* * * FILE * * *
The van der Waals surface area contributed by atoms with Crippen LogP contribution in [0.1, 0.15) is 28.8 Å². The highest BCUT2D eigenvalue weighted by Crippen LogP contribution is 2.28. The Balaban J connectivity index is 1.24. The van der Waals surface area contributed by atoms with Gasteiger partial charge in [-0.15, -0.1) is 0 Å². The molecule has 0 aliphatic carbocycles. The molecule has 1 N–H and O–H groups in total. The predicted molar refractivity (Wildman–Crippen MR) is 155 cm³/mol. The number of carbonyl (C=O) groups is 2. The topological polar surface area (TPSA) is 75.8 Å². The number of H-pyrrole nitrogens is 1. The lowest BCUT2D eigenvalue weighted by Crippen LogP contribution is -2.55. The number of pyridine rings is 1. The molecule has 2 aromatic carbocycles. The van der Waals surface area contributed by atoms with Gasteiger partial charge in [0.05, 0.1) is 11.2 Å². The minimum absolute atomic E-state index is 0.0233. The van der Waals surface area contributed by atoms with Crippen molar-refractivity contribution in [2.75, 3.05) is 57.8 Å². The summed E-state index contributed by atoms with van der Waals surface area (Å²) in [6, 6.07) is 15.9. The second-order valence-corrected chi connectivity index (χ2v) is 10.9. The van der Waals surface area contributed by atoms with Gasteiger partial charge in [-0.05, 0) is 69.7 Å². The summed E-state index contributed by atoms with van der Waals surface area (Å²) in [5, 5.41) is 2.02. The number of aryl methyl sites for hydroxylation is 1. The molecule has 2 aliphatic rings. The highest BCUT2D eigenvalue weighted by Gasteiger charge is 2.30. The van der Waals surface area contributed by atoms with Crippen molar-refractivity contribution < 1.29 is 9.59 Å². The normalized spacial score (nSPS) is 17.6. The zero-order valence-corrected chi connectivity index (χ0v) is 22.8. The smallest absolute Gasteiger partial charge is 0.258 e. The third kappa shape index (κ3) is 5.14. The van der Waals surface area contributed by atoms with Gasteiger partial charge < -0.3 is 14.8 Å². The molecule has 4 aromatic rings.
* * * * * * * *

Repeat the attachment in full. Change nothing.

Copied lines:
The van der Waals surface area contributed by atoms with Crippen LogP contribution in [0.1, 0.15) is 28.8 Å². The highest BCUT2D eigenvalue weighted by Crippen LogP contribution is 2.28. The Balaban J connectivity index is 1.24. The van der Waals surface area contributed by atoms with Gasteiger partial charge in [-0.15, -0.1) is 0 Å². The molecule has 0 aliphatic carbocycles. The molecule has 1 N–H and O–H groups in total. The predicted molar refractivity (Wildman–Crippen MR) is 155 cm³/mol. The number of carbonyl (C=O) groups is 2. The topological polar surface area (TPSA) is 75.8 Å². The number of H-pyrrole nitrogens is 1. The lowest BCUT2D eigenvalue weighted by Crippen LogP contribution is -2.55. The number of pyridine rings is 1. The molecule has 2 aromatic carbocycles. The van der Waals surface area contributed by atoms with Gasteiger partial charge in [0.05, 0.1) is 11.2 Å². The minimum absolute atomic E-state index is 0.0233. The van der Waals surface area contributed by atoms with Crippen molar-refractivity contribution in [2.75, 3.05) is 57.8 Å². The summed E-state index contributed by atoms with van der Waals surface area (Å²) in [6, 6.07) is 15.9. The second-order valence-corrected chi connectivity index (χ2v) is 10.9. The van der Waals surface area contributed by atoms with Gasteiger partial charge in [-0.05, 0) is 69.7 Å². The summed E-state index contributed by atoms with van der Waals surface area (Å²) in [5, 5.41) is 2.02. The number of aryl methyl sites for hydroxylation is 1. The molecule has 2 aliphatic rings. The highest BCUT2D eigenvalue weighted by Gasteiger charge is 2.30. The van der Waals surface area contributed by atoms with Crippen molar-refractivity contribution < 1.29 is 9.59 Å². The normalized spacial score (nSPS) is 17.6. The zero-order valence-corrected chi connectivity index (χ0v) is 22.8. The smallest absolute Gasteiger partial charge is 0.258 e. The third kappa shape index (κ3) is 5.14. The van der Waals surface area contributed by atoms with Gasteiger partial charge < -0.3 is 14.8 Å². The molecule has 4 aromatic rings.